Recently in my Wednesday night Buddhist study group, we had a vivid discussion about the concept of wisdom. We were eight persons of different ages and backgrounds around the tea table, each with our own personal views on what wisdom is. But even though we had slightly different perceptions and came up with a variety of definitions, it was clear that there is a common core that we could all agree on. Inspired by our discussion, I will share what wisdom is to me, and why it is so important.
Before trying to define wisdom, I will start with what it isn’t. Wisdom carries elements of intelligence and knowledge, but it goes much beyond these traits. You could know everything that could be learned from the books, but still lack wisdom. Even deep knowledge combined with sharp intelligence, may not carry you very far, unless you also know how to best use these gifts.
I would instead say that wisdom is the integrated insight and experience related to the true meanings of life, or as one grey-haired lady in the group expressed it; “wisdom is experience melted down”. Wisdom is thus the ability to combine our own life experiences with the knowledge and insights learned from others and apply all this to how we best live our lives.
Wisdom also requires that we as much as possible rid ourselves from our ego, self-conceit and treacherous beliefs that we have all the answers, or as Socrates once said, “The only true wisdom is knowing you know nothing”.
True wisdom is stripped from all non-essentials. Many things and circumstances that once were of great importance will with increased wisdom gradually become less and less significance. But also the other way around. Things one can buy will become of less value, while family and friendship will mean more. Situations which earlier in life may have been very upsetting could be regarded with equanimity and calmness. Life is becoming simpler, calmer and more peaceful, and we can live it with gratitude.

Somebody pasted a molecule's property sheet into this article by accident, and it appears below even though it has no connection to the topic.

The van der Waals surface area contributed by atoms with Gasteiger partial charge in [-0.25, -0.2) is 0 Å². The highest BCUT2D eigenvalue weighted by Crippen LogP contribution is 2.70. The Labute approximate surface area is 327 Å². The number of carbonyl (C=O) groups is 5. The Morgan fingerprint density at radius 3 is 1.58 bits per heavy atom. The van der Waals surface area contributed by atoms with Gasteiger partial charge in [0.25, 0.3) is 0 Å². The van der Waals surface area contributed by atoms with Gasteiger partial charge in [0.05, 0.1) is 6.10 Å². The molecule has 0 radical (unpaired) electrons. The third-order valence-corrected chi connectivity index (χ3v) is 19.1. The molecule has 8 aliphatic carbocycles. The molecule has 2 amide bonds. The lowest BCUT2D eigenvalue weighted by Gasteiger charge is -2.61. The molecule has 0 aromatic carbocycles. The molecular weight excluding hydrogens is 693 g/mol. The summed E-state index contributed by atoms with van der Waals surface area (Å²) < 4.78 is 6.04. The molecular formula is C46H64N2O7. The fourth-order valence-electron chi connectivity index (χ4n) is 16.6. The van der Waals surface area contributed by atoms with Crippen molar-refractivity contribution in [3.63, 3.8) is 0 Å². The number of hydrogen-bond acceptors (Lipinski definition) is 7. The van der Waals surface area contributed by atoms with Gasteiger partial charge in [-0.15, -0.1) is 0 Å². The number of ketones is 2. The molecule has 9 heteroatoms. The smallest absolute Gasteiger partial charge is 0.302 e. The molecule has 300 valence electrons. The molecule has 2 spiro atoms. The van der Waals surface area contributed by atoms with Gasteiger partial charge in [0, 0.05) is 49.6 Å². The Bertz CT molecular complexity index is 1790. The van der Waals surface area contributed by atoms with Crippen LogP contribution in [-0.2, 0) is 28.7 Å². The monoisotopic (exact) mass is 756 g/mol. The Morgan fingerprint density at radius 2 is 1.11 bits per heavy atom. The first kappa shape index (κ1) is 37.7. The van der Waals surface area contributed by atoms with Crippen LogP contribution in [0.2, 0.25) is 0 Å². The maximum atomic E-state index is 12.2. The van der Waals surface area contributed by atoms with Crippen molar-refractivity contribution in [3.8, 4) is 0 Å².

But wisdom doesn’t come automatically with age. It requires curiosity and an inquisitive mind. It is achieved not primarily by knowing, but more by understanding, trying to get beyond the surface and finding the answers to the question “Why?”
But understanding life is not sufficient for being wise. The understanding must also be integrated in ourselves. This requires deep reflection leading to self-awareness, and the best mind tool for integration is meditation.
Wisdom thus attained will help us to make the right decisions at the right time, independent of the circumstances, and at the same time help us understand the full consequences of our actions.
Buddhist teachings then adds one more element. According to the Buddha, true wisdom cannot exist without compassion, and we should therefore use our wisdom for the for the benefit both of ourselves and others.